Disrupting body fat’s inbuilt clock may lead to weight gain
11 November 2012
Disrupting body fat's innate clock may lead to weight gain by influencing eating patterns and the rate at which cells store fat, according to a study published online today in Nature Medicine.
Scientists found that switching off the ‘clock’ gene (Arntl) in the fat cells of mice caused them to eat more food when they would normally be asleep, which led to them gaining more weight than normal mice, even when they did not consume more calories. The modified mice also showed changes in the production of hunger-signalling hormones and fat levels in the blood.
The findings may help to explain why shift-workers - whose day-night cycle is disrupted - are more likely to be obese, say the scientists from the Medical Research Council (MRC) who worked on the study in collaboration with researchers at the University of Pennsylvania in the US.
Dr Julian Griffin, Head of Lipid Profiling and Signalling at MRC Human Nutrition Research in Cambridge and an author of the study, said:
“This is the first demonstration that the clock gene Arntl in fat cells is important in regulating weight and that this is independent of the body’s ‘master clock’ in the brain. The next step will be to explore the role of the body clock in fat in human studies.
“We conducted the fat analysis at MRC Human Nutrition Research and discovered that in healthy mice polyunsaturated fat levels varied across the day, but this was disrupted when Arntl was prevented from working,” says Dr Griffin.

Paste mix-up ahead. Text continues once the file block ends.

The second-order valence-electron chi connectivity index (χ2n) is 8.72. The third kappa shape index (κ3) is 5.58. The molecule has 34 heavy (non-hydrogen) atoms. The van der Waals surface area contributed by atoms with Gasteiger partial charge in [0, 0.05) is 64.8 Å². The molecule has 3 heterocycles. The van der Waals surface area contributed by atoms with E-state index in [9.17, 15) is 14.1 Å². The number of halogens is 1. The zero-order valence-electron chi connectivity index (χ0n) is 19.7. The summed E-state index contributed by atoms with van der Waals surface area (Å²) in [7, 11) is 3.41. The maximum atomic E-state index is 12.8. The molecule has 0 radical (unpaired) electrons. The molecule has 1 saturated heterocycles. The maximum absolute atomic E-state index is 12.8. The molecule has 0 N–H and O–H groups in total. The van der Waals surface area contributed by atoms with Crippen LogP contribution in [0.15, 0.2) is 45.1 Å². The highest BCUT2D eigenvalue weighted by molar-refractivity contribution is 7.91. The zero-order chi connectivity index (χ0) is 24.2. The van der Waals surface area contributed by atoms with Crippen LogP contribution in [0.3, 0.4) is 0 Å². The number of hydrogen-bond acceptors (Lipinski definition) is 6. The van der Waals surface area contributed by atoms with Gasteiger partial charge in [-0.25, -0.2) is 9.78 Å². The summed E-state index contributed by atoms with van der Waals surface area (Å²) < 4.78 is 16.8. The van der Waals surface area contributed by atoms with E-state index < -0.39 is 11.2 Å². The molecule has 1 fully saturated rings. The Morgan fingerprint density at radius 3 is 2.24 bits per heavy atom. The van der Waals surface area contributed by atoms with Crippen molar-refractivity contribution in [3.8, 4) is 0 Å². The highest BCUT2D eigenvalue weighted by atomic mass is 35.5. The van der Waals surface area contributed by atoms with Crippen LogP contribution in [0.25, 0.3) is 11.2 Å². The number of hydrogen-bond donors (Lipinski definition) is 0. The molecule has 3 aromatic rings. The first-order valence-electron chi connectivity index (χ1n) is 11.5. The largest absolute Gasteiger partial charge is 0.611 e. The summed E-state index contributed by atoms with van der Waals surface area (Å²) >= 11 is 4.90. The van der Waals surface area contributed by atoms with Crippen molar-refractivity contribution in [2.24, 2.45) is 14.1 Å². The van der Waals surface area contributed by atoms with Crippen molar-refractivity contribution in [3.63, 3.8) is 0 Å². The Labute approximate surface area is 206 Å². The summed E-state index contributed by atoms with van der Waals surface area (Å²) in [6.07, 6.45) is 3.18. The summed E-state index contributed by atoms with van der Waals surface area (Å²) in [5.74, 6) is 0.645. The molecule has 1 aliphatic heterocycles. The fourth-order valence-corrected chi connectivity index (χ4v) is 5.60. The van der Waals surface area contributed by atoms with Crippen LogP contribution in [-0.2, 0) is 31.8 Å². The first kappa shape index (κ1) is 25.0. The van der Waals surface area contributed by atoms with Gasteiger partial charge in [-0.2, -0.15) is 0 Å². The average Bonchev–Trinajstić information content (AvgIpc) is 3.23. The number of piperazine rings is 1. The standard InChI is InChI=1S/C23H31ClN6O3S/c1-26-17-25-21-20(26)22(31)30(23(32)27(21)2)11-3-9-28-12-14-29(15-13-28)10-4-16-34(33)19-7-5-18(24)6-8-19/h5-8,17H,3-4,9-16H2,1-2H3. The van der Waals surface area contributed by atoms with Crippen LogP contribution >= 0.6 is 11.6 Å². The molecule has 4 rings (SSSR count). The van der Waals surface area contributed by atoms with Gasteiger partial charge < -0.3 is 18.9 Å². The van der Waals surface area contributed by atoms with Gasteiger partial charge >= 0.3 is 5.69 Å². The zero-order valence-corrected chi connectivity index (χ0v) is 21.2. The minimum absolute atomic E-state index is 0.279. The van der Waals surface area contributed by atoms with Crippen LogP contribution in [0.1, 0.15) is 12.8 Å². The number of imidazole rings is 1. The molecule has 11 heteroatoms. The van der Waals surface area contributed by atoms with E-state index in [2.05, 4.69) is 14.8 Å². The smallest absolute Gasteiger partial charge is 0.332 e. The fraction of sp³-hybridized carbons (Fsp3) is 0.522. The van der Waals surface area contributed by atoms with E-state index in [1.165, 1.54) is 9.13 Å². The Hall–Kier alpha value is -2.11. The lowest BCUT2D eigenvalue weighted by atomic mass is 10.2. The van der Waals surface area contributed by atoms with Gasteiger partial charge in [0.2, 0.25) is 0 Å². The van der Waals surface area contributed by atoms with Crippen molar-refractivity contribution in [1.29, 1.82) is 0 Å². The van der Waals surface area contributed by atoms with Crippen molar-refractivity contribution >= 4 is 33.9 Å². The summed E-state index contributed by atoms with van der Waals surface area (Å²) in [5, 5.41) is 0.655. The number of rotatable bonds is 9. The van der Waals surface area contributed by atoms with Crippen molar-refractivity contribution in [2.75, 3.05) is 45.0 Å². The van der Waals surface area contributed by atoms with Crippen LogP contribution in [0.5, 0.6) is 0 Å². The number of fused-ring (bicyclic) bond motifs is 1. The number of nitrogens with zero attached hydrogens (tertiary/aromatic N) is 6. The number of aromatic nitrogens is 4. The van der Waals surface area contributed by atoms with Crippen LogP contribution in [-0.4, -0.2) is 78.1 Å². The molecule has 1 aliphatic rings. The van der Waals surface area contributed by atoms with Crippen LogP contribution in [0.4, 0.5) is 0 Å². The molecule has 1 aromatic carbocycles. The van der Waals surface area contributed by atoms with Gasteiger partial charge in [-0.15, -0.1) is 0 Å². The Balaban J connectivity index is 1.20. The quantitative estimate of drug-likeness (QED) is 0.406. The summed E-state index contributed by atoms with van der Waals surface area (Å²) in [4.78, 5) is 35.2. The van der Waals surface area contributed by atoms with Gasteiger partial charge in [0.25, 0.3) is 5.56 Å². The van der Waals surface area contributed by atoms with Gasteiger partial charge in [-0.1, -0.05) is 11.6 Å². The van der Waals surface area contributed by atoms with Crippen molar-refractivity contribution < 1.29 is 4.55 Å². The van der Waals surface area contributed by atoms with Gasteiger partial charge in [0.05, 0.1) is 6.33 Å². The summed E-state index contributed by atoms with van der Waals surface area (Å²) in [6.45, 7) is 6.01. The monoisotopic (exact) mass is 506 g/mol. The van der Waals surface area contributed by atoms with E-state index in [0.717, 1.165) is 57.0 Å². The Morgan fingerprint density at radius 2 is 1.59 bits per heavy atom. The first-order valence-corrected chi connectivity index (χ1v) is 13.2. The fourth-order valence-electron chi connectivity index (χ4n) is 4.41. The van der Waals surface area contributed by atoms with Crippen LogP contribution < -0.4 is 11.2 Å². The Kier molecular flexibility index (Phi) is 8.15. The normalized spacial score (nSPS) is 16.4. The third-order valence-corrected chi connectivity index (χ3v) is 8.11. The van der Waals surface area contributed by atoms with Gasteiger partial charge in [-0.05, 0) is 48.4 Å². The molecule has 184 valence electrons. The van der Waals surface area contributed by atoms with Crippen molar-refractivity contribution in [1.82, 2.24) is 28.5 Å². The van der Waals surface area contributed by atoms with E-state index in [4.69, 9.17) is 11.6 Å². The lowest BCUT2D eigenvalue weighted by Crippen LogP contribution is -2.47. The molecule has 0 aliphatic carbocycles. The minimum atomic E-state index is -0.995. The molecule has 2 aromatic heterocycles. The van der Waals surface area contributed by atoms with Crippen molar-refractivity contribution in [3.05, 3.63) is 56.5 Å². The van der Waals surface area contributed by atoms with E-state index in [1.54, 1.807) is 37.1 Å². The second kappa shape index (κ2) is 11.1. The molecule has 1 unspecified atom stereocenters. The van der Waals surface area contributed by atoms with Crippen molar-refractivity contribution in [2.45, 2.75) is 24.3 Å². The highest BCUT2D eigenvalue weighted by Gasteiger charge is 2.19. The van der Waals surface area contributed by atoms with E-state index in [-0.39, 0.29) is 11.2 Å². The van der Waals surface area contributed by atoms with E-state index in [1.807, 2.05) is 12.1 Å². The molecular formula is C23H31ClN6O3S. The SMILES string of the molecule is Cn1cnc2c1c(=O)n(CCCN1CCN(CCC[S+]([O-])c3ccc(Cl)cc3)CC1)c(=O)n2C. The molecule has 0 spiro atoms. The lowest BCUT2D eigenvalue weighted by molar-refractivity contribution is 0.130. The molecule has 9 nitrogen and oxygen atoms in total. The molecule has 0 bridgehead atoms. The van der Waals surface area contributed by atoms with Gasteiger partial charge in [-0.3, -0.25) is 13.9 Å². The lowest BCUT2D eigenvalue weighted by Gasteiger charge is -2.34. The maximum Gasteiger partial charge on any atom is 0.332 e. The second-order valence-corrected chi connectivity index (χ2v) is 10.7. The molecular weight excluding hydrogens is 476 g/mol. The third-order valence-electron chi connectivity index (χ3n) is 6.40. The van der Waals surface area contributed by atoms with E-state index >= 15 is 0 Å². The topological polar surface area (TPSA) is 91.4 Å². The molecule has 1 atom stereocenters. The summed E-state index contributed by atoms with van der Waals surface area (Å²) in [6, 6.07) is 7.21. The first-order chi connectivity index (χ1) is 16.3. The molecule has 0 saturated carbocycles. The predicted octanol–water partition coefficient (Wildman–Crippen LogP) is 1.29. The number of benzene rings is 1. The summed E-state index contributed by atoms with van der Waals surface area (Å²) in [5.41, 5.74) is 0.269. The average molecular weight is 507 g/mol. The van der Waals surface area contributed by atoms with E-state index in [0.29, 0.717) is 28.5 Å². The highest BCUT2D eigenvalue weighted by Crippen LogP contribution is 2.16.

Altered mice also had increased levels of blood glucose, fat levels and insulin, which stayed high throughout the day and night. Their insulin levels - an important hormone involved in regulating fat and blood glucose levels - no longer varied between daytime and night-time as it should.
Previous research has shown shift workers and people with sleep disorders have a higher risk of developing obesity. The body clock, also called a circadian clock, is what allows our bodies to keep time and regulates our day-night cycle.
Dr Ann Prentice, Director of MRC Human Nutrition Research, said: “This research demonstrates the fascinating role fat plays in part regulating our body clock, and how this impacts on overall weight. In the future this work may have important implications for understanding why shift workers and others with altered day/night balances have an increased risk of developing obesity and type 2 diabetes.”
Notes to editors
The paper: ‘Obesity in mice with adipocyte-specific deletion of clock component Arntl’, by Paschos et al, is published in Nature Medicine.
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